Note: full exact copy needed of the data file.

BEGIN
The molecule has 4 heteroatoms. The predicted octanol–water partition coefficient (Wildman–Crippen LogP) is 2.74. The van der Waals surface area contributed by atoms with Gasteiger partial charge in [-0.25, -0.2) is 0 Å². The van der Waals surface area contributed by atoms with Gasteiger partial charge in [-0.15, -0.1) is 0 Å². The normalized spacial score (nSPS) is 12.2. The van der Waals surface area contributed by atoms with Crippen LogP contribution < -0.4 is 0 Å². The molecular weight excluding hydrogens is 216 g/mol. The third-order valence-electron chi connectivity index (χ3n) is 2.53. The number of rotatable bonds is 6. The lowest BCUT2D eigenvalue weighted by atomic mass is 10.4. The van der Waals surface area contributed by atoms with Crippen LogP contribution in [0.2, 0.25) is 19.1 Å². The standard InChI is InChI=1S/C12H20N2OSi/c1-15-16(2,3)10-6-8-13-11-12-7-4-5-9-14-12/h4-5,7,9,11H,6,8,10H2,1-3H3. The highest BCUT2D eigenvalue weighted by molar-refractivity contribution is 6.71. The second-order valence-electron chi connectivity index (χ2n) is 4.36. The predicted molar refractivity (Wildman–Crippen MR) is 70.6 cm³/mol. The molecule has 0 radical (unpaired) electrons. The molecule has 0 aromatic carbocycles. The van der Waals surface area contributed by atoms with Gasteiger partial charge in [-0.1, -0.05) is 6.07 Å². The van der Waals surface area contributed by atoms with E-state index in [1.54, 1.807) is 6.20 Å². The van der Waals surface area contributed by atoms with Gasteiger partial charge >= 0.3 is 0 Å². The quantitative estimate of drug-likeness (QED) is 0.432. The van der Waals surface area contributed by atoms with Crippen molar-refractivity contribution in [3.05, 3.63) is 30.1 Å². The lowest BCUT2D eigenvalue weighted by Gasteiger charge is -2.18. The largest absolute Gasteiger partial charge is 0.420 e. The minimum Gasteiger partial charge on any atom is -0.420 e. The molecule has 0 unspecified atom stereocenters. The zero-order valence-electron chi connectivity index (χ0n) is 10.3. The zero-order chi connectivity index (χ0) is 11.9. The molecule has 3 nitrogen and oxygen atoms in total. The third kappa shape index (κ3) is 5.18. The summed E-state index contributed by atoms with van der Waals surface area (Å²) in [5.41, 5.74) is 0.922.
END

The molecule has 4 heteroatoms. The predicted octanol–water partition coefficient (Wildman–Crippen LogP) is 2.74. The van der Waals surface area contributed by atoms with Gasteiger partial charge in [-0.25, -0.2) is 0 Å². The van der Waals surface area contributed by atoms with Gasteiger partial charge in [-0.15, -0.1) is 0 Å². The normalized spacial score (nSPS) is 12.2. The van der Waals surface area contributed by atoms with Crippen LogP contribution < -0.4 is 0 Å². The molecular weight excluding hydrogens is 216 g/mol. The third-order valence-electron chi connectivity index (χ3n) is 2.53. The number of rotatable bonds is 6. The lowest BCUT2D eigenvalue weighted by atomic mass is 10.4. The van der Waals surface area contributed by atoms with Crippen LogP contribution in [0.2, 0.25) is 19.1 Å². The standard InChI is InChI=1S/C12H20N2OSi/c1-15-16(2,3)10-6-8-13-11-12-7-4-5-9-14-12/h4-5,7,9,11H,6,8,10H2,1-3H3. The highest BCUT2D eigenvalue weighted by molar-refractivity contribution is 6.71. The second-order valence-electron chi connectivity index (χ2n) is 4.36. The predicted molar refractivity (Wildman–Crippen MR) is 70.6 cm³/mol. The molecule has 0 radical (unpaired) electrons. The molecule has 0 aromatic carbocycles. The van der Waals surface area contributed by atoms with Gasteiger partial charge in [-0.1, -0.05) is 6.07 Å². The van der Waals surface area contributed by atoms with E-state index in [1.54, 1.807) is 6.20 Å². The van der Waals surface area contributed by atoms with Gasteiger partial charge >= 0.3 is 0 Å². The quantitative estimate of drug-likeness (QED) is 0.432. The van der Waals surface area contributed by atoms with Crippen molar-refractivity contribution in [3.05, 3.63) is 30.1 Å². The lowest BCUT2D eigenvalue weighted by Gasteiger charge is -2.18. The largest absolute Gasteiger partial charge is 0.420 e. The minimum Gasteiger partial charge on any atom is -0.420 e. The molecule has 0 unspecified atom stereocenters. The zero-order valence-electron chi connectivity index (χ0n) is 10.3. The zero-order chi connectivity index (χ0) is 11.9. The molecule has 3 nitrogen and oxygen atoms in total. The third kappa shape index (κ3) is 5.18. The summed E-state index contributed by atoms with van der Waals surface area (Å²) in [5.41, 5.74) is 0.922.